First, like then, there will be no respite. Second, unlike then, there will be general worldwide results of famine, plagues and other judgments that will take millions of lives from the earth. The book of Revelation explains the seven seal, trumpet and bowl judgments (Rev 6-18). Millions upon millions will die.
Yet, God will also do for Israel what He did during the days of Joseph and shortly thereafter. God will cull His final remnant of Jewish believers from all over the earth. These Jews will win many to Jesus during the Tribulation and these Jewish believers will be the final remnant who will go into the Millennial Kingdom to inherit the fullness of the Land originally promised to Abraham.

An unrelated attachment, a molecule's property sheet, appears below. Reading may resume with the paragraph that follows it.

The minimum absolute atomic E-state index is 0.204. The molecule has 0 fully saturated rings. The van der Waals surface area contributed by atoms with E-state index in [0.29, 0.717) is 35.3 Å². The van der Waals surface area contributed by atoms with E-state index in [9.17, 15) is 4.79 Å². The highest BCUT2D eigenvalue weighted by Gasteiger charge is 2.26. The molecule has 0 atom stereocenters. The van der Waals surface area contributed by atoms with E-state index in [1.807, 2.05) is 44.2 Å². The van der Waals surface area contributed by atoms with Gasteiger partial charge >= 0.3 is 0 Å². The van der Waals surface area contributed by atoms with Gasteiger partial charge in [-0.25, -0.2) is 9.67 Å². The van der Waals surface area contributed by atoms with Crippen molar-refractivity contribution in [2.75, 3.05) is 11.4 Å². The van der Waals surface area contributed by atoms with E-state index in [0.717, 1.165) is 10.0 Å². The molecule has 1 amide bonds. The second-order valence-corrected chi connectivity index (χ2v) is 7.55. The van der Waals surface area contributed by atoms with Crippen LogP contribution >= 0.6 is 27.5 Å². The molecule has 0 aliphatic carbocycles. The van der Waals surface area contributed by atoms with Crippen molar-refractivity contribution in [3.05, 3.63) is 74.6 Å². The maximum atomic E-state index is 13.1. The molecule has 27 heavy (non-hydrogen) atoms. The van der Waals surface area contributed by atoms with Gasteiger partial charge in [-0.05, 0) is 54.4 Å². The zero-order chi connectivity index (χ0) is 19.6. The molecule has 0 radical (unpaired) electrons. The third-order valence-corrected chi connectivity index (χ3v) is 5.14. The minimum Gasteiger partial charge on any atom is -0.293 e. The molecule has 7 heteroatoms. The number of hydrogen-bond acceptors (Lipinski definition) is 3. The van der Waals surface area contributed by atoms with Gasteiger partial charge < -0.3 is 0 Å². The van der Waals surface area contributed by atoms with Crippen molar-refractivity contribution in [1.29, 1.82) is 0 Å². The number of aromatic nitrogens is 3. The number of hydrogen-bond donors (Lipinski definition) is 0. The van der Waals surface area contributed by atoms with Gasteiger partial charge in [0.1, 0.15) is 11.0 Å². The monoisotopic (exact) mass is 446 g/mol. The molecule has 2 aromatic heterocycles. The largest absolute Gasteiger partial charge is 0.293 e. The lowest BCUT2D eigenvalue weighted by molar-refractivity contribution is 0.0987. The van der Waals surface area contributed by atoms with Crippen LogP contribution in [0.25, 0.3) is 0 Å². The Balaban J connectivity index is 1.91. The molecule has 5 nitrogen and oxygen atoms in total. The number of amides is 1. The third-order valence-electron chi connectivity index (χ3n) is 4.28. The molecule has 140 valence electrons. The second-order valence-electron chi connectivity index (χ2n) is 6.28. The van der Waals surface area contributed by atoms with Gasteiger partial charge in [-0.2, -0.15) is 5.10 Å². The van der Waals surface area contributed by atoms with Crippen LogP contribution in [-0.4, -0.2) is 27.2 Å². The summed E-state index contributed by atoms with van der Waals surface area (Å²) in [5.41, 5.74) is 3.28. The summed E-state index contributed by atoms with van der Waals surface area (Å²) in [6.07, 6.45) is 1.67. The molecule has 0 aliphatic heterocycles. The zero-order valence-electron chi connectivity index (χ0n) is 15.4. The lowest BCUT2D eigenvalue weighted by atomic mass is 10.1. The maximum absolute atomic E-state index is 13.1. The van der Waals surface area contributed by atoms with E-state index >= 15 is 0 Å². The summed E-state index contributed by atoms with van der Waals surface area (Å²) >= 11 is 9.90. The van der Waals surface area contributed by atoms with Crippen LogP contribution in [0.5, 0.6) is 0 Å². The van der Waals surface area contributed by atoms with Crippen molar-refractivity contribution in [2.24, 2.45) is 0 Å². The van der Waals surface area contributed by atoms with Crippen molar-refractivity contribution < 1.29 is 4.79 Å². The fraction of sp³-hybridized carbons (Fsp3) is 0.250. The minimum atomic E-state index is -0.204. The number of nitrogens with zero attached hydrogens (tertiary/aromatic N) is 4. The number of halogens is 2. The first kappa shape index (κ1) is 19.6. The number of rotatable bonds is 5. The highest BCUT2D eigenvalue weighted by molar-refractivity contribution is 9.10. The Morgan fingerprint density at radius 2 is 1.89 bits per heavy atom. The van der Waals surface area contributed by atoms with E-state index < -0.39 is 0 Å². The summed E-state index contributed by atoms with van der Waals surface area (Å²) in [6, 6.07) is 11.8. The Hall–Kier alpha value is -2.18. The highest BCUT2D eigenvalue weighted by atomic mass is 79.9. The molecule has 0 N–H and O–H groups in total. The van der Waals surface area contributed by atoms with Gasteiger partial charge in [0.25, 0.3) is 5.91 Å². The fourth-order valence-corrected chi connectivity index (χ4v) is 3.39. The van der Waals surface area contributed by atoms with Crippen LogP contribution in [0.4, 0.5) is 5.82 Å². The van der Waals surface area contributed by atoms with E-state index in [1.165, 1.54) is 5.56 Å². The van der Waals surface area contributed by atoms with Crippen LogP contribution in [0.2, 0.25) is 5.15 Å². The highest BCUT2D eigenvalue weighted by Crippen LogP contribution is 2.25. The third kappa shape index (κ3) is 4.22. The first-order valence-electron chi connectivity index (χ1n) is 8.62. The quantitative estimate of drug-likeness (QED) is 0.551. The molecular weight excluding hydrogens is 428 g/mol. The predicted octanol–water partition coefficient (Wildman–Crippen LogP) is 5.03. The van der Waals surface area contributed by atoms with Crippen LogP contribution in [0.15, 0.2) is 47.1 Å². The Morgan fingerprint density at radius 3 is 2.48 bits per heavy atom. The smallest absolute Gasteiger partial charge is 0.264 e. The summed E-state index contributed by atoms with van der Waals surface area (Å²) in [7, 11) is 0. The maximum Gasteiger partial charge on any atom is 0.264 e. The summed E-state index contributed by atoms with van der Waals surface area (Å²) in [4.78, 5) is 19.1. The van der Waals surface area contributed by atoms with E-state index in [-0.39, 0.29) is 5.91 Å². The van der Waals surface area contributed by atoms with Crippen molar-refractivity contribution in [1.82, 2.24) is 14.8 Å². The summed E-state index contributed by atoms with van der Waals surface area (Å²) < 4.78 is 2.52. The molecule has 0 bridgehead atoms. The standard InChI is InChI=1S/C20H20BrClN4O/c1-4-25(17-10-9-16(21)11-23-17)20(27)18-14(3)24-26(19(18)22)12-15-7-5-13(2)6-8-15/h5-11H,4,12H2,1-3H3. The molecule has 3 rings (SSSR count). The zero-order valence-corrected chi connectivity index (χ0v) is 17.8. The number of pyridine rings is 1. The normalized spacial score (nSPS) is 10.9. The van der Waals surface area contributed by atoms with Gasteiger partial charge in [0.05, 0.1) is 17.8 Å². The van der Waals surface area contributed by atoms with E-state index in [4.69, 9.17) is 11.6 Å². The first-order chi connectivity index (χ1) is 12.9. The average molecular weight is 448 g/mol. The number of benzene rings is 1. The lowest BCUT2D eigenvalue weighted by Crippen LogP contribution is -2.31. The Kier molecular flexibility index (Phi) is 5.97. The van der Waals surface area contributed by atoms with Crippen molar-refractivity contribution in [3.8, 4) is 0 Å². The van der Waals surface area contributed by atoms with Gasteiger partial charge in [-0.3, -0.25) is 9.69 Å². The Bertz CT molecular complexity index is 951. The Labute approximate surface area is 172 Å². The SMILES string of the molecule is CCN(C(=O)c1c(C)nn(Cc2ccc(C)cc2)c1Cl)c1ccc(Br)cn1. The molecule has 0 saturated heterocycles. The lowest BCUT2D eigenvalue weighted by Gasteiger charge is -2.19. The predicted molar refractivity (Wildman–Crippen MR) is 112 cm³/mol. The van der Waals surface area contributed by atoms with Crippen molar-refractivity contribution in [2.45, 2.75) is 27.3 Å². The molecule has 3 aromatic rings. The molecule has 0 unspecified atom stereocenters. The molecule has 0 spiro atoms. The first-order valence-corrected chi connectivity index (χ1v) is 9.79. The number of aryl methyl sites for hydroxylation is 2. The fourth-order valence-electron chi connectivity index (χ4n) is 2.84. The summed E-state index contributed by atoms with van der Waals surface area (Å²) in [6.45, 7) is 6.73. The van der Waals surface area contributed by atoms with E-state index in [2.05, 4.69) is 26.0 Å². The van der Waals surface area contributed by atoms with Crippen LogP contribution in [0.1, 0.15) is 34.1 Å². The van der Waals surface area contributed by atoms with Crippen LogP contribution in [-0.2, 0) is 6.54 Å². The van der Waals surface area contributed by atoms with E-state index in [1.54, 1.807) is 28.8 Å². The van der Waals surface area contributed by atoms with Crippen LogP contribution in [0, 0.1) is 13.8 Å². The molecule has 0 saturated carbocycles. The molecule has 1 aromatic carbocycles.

As we approach the Tribulation, know that God sees you. He knows your needs. He has promised to never leave or forsake you (Deut 31:6; Matthew 28:20; Hebrews 13:5-6). The only thing He expects from us is that we believe Him and if we actually believe Him, we will live accordingly, won’t we? We will daily submit ourselves to Him asking Him to provide wisdom, discernment and the fulfillment of our needs for that day and we will spread the Gospel.
The Bible does not tell us the date the Tribulation will start. It has only revealed the specific event (Daniel 9:24-27), that starts it. We can be assured that as things progress toward the start of the Tribulation, society will worsen. The birth pangs will increase.
Draw close to Him through the reading of His Word daily. Pray always and without ceasing. God will provide.
I’ll be back next week. Have a wonderful weekend!
Theology and Politics from a Conservative, Biblical Perspective